William A. Paton, Charles F. Remer,
and other members of the depart-
ment will be present at the meeting.
Professor Remer, who is in charge
of students concentrating in econom-
ics, said yesterday that one of the
chief purposes of the meeting Mon-
day is to permit students to get
personally acquainted with their in-
structors outside the classroom, as
well as to stimulate discussion on
economic problems. He also men-
tioned the plan proposed last year by
Professor Sharfman, chairman of the
department, to foster a "small college
spirit" by providing a forum in
which students with similar intellec-
tual interests could meet and dis-
cuss economic matters with informed
faculty men.
Three committees have been
selected to aid in reorganizing the
club, Professor Remer said. Martin

Noted Baritone
T o Appear In
Second Concert,

they searched vainly for a manner
of ingress into the sacred precincts.
Finally, one ingenious second-year
man discovered and unlocked the
kitchen window (Barton Kane, at-
tention) and unlocked the front door
for the mob. The result was electri-
fying. One naked freshman was
dragged in and dumped unceremoni-
ously in the living room, while
screaming co-eds fled from room to
room.
One unfortunate girl had been shut
in the phone booth when the excite-
ment started. Just a she emerged,
the now-liberated freshman, dashing
madly for the front door entrance
barged hurriedly around a corner in-
to her sight. The result was near-
hysterics for the female victim. The
mob disbanded after police were
called.

Lawrence Tibbett
Busy Operatic
In Northwest

Begins
Season

The busiest singer before the
American public, with more perfor-
mances than any other artist, is
Lawrence Tibbet, distinguished con-
cert and operatic star, who will be
heard in the second of the season's
Choral Union concerts, Thursday in
Hill Auditorium.
. No baritone in history has been
able to draw crowds as has Tibbett.
Whereas the tenor was formerly
the public favorite always, Tibbett
has now upset this tradition com-
pletely.
Is Eagerly Demanded
An outline of his musical activities
for the season makes evident the
eager demand for him from every
section, and represents but a small
part of the offers coming to his
managers for his appearances.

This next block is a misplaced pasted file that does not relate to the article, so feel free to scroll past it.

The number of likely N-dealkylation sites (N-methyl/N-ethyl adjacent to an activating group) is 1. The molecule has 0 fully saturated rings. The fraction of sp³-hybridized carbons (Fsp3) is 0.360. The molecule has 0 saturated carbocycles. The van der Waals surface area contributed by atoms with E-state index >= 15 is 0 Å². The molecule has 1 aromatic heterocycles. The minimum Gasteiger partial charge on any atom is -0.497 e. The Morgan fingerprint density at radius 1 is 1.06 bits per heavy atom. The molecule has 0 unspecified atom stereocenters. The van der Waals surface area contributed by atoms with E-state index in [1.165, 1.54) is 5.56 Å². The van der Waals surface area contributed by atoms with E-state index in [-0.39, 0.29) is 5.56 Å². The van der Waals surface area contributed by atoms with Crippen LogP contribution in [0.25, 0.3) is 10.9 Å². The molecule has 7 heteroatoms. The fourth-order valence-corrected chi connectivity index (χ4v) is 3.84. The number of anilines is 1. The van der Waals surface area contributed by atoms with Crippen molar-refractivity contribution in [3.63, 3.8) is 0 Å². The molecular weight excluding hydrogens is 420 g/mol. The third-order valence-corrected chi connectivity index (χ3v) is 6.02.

The famous baritone began his
season this year in the Pacific
northwest during the early part of
this month. After five concerts in
that section, he joined the Los An-
geles Opera Company for appear-
ances in that city, including two in
his great creation of the new opera,
"Emperor Jones."
Tibbett is now on a trip through
the Middle west where, in addition
to his concert here Thursday, he will
be heard in Chicago and other im-
portant cities of the section.
Goes East Next Month
He will be in the east next month
to fulfill important concert engage-
ments in New York and Boston.
Next follows a return to the Pacific
coast to sing his famous operatic
roles with the San Francisco Opera
Company in that city, an engage-
ment covering three weeks from the
middle of November to early Decem-
ber.
On completing this series, Tibbett
is scheduled for a big concert in Los
Angeles, Dec. 5, after which he again
turns eastward, concertizing in sev-
eral other cities before rejoining the
Metropolitan Opera Company, Dec.
26, for about two and a half
months.
Succeeding this, he again fulfills
concert engagements lasting about
three weeks, when 'he rejoins the
"Met" for a road tour. After this
he makes his customary spring con-
cert tour of several weeks duration,
with which Tibbett concludes his
tremendous record of a single season.
Gandhi To Return
To Indian Politics
BOMBAY, India, Oct. 26-(P)-The
Mahatma Gandhi returned to the

M eeting
Hlomecoming Expected To
Attract Crowd Of 50,000
Alumni
Illinois Squad Holds
Workout In Stadium
Michigan Team Must Stop
Versatile Passing Attack
Of Zuppke's Men
By ARTHUR W. CARSTENS
An undefeated Illinois team invades
Ann Arbor today seeking vengeance
for the 7 to 6 defeat Michigan handed
the Illini at Urbana last year. A
Homecoming crowd of 50,000 to 55,-
000 will see the game if the weather
is fair.
Today's game, the twentieth be-
ween the two schools since 1898,
drings together an Indian team which
efeated a strong Ohio State outfit
4 to 13 two weeks ago and a Mich-
igan team which lost its only Con-
ference start to Chicago, 27 to 0,
the same day.
"Smiling Bob" Zuppke brought a
squad of 34 players from Urbana in
time to hold a workout in the stadium
at 4 p.m. yesterday, then took them
o Dearborn for the night, while Coach
Harry Kipke drilled hi team on Ferry
Field before taking them to Barton
Hills until game time today.
Zuppke Is Pessimistic
Zuppke was his usual smilingly pes-
simistic-self yesterday, calling Mich-
igan's stadium a "jinx" and moaning
about how light his boys were. Fig-
ures he released indicated that Mich-
igan's line will outweigh the Sucker